The Spirit is still in the business of giving boldness and courage to fearful people. Garrison Keillor is retiring from Prairie Home Companion, with his last show in a little over a month. For 40 years, he has advertised Powdermilk Biscuits – they “give shy persons the strength to do what needs to be done.” I think he may have stolen that tag line from the Holy Spirit. The Spirit gives shy persons the strength to do what needs to be done.
The Spirit is at work bringing people together. The inclusiveness and the diversity of the church at its beginning was striking. Did you hear the list of people who were together there in Jerusalem? People were there from “every nation under heaven,” the text says. Parthians, Medes, Elamites – even the Cretans. Because the list of places and nations sounds odd and archaic, we can lose sight of what a motley collection this was. I mean, how many of us really know the difference between Phrygia and Pamphylia?
We might get a better sense of things if we paraphrased the text in this way:
Each one heard them speaking in the native language of each. Amazed and astonished, they asked, ‘Are not all these who are speaking Iowans? And how is it that we hear, each of us, in our own native language? Germans, Indonesians, Liberians, Russians, Chinese, residents of France and Morocco and Iran and Uzbekistan, Ecuadorians and Italians, Laotians and Norwegians and Somalis, Mexicans and Ghanaians and Brazilians - and even Canadians!They all breathed the same Spirit. They all heard the same message. And together, they all became the church. Pentecost was seen as the fulfillment of the prophecy of Joel, “I will pour out my spirit on all flesh…. Your sons and daughters will prophesy. The young will see visions and the old will dream dreams.” Old, young, men, women. Everyone is included.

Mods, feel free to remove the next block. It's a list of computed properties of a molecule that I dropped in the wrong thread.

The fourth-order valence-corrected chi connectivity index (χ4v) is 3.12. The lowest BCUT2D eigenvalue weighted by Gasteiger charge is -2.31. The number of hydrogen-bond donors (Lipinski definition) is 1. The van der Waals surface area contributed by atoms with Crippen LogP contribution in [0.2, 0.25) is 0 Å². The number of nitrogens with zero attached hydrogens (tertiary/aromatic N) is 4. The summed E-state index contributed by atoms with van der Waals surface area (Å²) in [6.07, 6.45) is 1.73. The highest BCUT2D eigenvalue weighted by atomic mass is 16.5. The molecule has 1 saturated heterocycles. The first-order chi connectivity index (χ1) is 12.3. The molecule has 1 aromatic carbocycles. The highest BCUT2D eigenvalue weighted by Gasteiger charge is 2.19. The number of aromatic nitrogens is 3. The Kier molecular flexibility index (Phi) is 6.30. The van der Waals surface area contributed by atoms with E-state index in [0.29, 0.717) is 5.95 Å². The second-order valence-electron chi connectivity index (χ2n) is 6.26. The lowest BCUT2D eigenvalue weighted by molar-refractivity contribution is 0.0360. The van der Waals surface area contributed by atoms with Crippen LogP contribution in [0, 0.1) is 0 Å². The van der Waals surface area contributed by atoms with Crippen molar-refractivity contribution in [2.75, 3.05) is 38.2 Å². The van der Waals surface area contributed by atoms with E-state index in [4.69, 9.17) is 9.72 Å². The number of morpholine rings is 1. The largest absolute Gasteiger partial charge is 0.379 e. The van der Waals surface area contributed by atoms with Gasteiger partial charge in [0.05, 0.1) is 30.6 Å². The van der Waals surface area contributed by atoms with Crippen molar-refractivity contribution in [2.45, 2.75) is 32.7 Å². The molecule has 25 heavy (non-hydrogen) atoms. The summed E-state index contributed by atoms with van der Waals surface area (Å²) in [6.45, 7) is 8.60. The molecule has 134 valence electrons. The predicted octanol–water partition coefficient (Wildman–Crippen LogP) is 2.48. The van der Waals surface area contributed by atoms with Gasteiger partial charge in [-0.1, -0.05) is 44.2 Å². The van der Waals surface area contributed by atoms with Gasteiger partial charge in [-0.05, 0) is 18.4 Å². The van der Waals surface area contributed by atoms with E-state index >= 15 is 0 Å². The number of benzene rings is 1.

We don’t always do so well today. The sad truth is that the church can at times be among the worst offenders when it comes to leaving people out. But whenever the Spirit is at work, the church becomes more inclusive, more open, offers a broader welcome, and the grace and love we share becomes more expansive.
The Spirit leads us from confusion to clarity. At Pentecost, all people were able to hear and understand in their own language. It wasn’t simply that the disciples spoke in various languages; it was that everyone could understand. The disciples were speaking in tongues, but the point of it all was understanding – the crowd was “hearing in tongues,” if you will.